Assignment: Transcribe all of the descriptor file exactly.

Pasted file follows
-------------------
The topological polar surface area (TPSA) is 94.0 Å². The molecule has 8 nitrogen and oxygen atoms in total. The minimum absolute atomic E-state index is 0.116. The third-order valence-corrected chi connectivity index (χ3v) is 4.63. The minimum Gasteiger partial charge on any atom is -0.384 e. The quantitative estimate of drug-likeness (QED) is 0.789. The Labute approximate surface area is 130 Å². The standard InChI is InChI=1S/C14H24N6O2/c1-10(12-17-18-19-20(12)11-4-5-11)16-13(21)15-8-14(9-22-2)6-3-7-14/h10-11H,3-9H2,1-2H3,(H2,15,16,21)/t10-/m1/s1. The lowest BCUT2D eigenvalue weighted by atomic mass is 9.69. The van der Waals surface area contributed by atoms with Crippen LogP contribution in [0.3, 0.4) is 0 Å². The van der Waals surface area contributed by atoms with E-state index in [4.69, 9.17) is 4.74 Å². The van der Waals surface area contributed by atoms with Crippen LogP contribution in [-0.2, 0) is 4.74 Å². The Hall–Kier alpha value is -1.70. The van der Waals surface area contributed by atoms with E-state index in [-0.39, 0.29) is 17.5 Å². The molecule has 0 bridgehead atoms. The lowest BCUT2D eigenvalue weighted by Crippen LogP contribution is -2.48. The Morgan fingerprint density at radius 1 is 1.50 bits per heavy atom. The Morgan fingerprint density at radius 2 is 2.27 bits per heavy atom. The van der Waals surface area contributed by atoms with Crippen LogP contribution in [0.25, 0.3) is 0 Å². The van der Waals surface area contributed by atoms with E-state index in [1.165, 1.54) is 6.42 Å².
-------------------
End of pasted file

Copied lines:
The topological polar surface area (TPSA) is 94.0 Å². The molecule has 8 nitrogen and oxygen atoms in total. The minimum absolute atomic E-state index is 0.116. The third-order valence-corrected chi connectivity index (χ3v) is 4.63. The minimum Gasteiger partial charge on any atom is -0.384 e. The quantitative estimate of drug-likeness (QED) is 0.789. The Labute approximate surface area is 130 Å². The standard InChI is InChI=1S/C14H24N6O2/c1-10(12-17-18-19-20(12)11-4-5-11)16-13(21)15-8-14(9-22-2)6-3-7-14/h10-11H,3-9H2,1-2H3,(H2,15,16,21)/t10-/m1/s1. The lowest BCUT2D eigenvalue weighted by atomic mass is 9.69. The van der Waals surface area contributed by atoms with Crippen LogP contribution in [0.3, 0.4) is 0 Å². The van der Waals surface area contributed by atoms with E-state index in [4.69, 9.17) is 4.74 Å². The van der Waals surface area contributed by atoms with Crippen LogP contribution in [-0.2, 0) is 4.74 Å². The Hall–Kier alpha value is -1.70. The van der Waals surface area contributed by atoms with E-state index in [-0.39, 0.29) is 17.5 Å². The molecule has 0 bridgehead atoms. The lowest BCUT2D eigenvalue weighted by Crippen LogP contribution is -2.48. The Morgan fingerprint density at radius 1 is 1.50 bits per heavy atom. The Morgan fingerprint density at radius 2 is 2.27 bits per heavy atom. The van der Waals surface area contributed by atoms with Crippen LogP contribution in [0.25, 0.3) is 0 Å². The van der Waals surface area contributed by atoms with E-state index in [1.165, 1.54) is 6.42 Å².